Participants performed a specific warm-up (five ippon-seoi-nage repetitions) to prepare for the technique test. During the warm-up and the technique test, participants used a dummy as an uke (57 kg of mass) to ensure stable execution conditions during all the assessments. The technique test began after 3 min of rest and included three repetitions of the ippon-seoi-nage with 1 min of rest between attempts. A complete description of the ippon-seoi-nage is provided elsewhere (Almeida et al., 2018). Kinematic variables transferred to the uke during the ippon-seoi-nage technique test were assessed by using a wearable sensor (Wimu, Realtrack System, Almería, Spain) placed on the back of the dummy. The sensor was fixed with a belt at waist height. This placement was considered as the center of mass and ensured that the sensor was protected from direct impact from the judoka or the floor. The device analyzed acceleration (G) and angular velocity (rad⋅s–1) in the three axes (x or longitudinal axis, y or transversal axis, and z or anterior-posterior axis) at a 1000 Hz sampling rate (Figure 1). The beginning of the repetition was defined as the time when the dummy started to become unbalanced (i.e., the angular velocity in the y-axis deviates from the baseline with a permanent change of at least 50 ms). Three peaks of the resultant acceleration (AccelT) were determined, the first related to the off-balance (Peak1_accelT), the second to the judoka’s leg extension (Peak2_accelT) and the third to the dummy’s impact on the ground (Peak3_accelT) (Figure 1A). The studied variables were organized as (1) time variables (T): time to reach the first, second and third peak of the resultant acceleration (Tpeak1_accelT, Tpeak2_accelT, and Tpeak3_accelT, respectively), and time to reach the dummy’s horizontal position (Thor); and (2) acceleration variables: values of resultant acceleration in the first (Max1_accelT), second (Max2_accelT), and third (Max3_accelT) peaks. A video camera, Casio EX-F1 (Tokyo, Japan), was used to record the technical testing sessions at a 250 Hz sampling rate. Two experienced coaches rated the three ippon-seoi-nage repetitions based on the technical model approach of the Kodokan School (Daigo, 2005), displaying a very high interrater reliability (Cronbach’s alpha = 0.991). The worst repetition was excluded and the repetition with the quickest time to reach the dummy’s horizontal position was chosen as the best repetition for analysis.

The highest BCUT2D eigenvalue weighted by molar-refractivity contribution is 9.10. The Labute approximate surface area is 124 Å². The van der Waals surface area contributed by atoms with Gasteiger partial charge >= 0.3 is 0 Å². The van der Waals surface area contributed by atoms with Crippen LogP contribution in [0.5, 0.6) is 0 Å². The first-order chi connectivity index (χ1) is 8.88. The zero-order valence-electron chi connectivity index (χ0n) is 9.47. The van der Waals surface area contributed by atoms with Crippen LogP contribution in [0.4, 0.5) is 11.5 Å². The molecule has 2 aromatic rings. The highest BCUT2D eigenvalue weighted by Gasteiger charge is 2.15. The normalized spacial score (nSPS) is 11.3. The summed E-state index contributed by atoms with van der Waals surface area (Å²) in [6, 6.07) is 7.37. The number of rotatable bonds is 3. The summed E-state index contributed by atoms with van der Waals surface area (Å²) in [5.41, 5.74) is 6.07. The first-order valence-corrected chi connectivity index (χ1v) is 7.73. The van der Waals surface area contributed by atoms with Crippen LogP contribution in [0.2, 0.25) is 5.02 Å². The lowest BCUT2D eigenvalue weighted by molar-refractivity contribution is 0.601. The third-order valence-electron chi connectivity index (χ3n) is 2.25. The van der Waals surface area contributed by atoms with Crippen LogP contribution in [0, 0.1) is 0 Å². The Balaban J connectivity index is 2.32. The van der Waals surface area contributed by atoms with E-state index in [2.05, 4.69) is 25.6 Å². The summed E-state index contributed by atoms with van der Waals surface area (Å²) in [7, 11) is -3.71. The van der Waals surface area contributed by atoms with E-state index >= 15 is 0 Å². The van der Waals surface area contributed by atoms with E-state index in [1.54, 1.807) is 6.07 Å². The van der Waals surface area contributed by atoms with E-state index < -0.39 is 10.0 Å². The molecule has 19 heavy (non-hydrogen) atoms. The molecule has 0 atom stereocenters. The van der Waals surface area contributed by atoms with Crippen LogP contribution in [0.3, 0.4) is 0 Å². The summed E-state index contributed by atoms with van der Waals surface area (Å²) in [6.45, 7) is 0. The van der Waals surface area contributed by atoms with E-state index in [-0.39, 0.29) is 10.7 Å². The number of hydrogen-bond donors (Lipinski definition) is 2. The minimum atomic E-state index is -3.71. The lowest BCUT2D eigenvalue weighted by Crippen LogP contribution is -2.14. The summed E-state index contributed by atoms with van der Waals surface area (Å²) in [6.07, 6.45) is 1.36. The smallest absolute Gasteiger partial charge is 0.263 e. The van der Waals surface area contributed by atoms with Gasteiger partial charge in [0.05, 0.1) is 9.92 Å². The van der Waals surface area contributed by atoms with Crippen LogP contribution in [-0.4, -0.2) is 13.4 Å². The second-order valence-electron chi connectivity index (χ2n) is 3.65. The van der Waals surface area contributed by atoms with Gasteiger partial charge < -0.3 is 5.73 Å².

The 3-week training program included a physical conditioning session in the morning and a judo session in the afternoon, from Monday to Saturday morning. Time and perceived exertion (RPE) were monitored in all sessions. Within 30 min after each session, a category RPE scale ranging from 0 to 10 (Foster et al., 2001) was used to assess training intensity. Participants performed a total of 14 judo sessions during the training camp. Those sessions were agreed upon by the coaches, maintaining the same exercises and volume. The judo training intensity was slightly reduced in the hypoxia group in the first week to favor the adaptation to altitude training (RPE of 5.83 ± 0.70 in hypoxia group vs. 6.59 ± 0.55 in normoxia group; p = 0.01). This intensity was progressively increased reaching the same intensity as normoxia group in the third week (RPE of 6.05 ± 0.97 in hypoxia group vs. 6.56 ± 0.45 in normoxia group; p = 0.10). The physical conditioning training included a total of eight power-oriented resistance sessions alternated with seven metabolic sessions. The metabolic sessions comprised a high-intensity circuit-training routine of short, medium, or long duration (10–20 min), as well as compensatory exercises. The content of the physical conditioning training was designed and supervised by the research team. Figure 2 shows the content of the power-oriented resistance sessions. The training load displaced during all countermovement jumps (∼35–40% 1RM) was estimated from the load linked to 1.2 m⋅s–1 of the mean propulsive velocity from the individual load-velocity relationship (Pérez-Castilla et al., 2020). For this, a linear regression model from a three-load incremental test was fitted each Monday, after the warm-up, and used to estimate the new weekly external load corresponding to a barbell mean propulsive velocity of 1.2 m⋅s–1. Wednesdays and Fridays’ training load was estimated during pre-training (Pre), which allowed the participants to improve the velocity as their explosive leg extension capacity increased in both study conditions. Both groups showed similar RPE values in the resistance (5.51 ± 0.89 in hypoxia group vs. 5.46 ± 0.66 in normoxia group; p = 0.86) and metabolic sessions (6.67 ± 0.65 in hypoxia group vs. 6.65 ± 0.47 in normoxia group; p = 0.95). The mean duration of the sessions was similar between groups and was 105.01 ± 16.58 min for the judo sessions and 78.29 ± 4.45 min for the physical conditioning sessions. After the training camp there were two training-controlled weeks. During this period, both groups trained together in the Spanish Judo Training Center of Valencia, completing 10 judo sessions and 9 physical conditioning sessions (seven resistance and two metabolic sessions). The mean duration of these sessions was 114.92 ± 9.44 min for the judo sessions and 78.56 ± 2.87 min for the physical conditioning sessions. Similar RPE values were found during the post-training camp period between groups in the judo (6.88 ± 0.83 in hypoxia group vs. 7.10 ± 0.40 in normoxia group; p = 0.44) and physical conditioning sessions (6.05 ± 0.64 in hypoxia group vs. 6.40 ± 0.83 in normoxia group; p = 0.30).